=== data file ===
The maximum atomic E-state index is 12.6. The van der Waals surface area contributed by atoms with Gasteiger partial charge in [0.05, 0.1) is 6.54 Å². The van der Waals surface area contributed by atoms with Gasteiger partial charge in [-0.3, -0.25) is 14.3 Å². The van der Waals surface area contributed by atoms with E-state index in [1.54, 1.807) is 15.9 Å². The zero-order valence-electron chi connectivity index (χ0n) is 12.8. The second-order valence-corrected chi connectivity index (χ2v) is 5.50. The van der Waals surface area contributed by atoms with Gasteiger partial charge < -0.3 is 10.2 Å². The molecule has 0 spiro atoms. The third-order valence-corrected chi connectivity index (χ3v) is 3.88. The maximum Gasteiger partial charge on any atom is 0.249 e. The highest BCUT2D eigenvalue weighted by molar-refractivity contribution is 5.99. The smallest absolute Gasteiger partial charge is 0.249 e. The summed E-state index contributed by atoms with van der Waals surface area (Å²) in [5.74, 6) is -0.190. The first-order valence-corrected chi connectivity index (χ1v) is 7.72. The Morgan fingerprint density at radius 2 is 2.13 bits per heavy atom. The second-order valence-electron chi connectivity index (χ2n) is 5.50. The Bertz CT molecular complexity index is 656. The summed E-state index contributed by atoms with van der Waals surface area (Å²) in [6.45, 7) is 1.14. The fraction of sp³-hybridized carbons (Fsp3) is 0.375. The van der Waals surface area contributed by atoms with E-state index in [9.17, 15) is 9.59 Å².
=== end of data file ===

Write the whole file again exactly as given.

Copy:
The maximum atomic E-state index is 12.6. The van der Waals surface area contributed by atoms with Gasteiger partial charge in [0.05, 0.1) is 6.54 Å². The van der Waals surface area contributed by atoms with Gasteiger partial charge in [-0.3, -0.25) is 14.3 Å². The van der Waals surface area contributed by atoms with E-state index in [1.54, 1.807) is 15.9 Å². The zero-order valence-electron chi connectivity index (χ0n) is 12.8. The second-order valence-corrected chi connectivity index (χ2v) is 5.50. The van der Waals surface area contributed by atoms with Gasteiger partial charge < -0.3 is 10.2 Å². The molecule has 0 spiro atoms. The third-order valence-corrected chi connectivity index (χ3v) is 3.88. The maximum Gasteiger partial charge on any atom is 0.249 e. The highest BCUT2D eigenvalue weighted by molar-refractivity contribution is 5.99. The smallest absolute Gasteiger partial charge is 0.249 e. The summed E-state index contributed by atoms with van der Waals surface area (Å²) in [5.74, 6) is -0.190. The first-order valence-corrected chi connectivity index (χ1v) is 7.72. The Morgan fingerprint density at radius 2 is 2.13 bits per heavy atom. The second-order valence-electron chi connectivity index (χ2n) is 5.50. The Bertz CT molecular complexity index is 656. The summed E-state index contributed by atoms with van der Waals surface area (Å²) in [6.45, 7) is 1.14. The fraction of sp³-hybridized carbons (Fsp3) is 0.375. The van der Waals surface area contributed by atoms with E-state index in [9.17, 15) is 9.59 Å².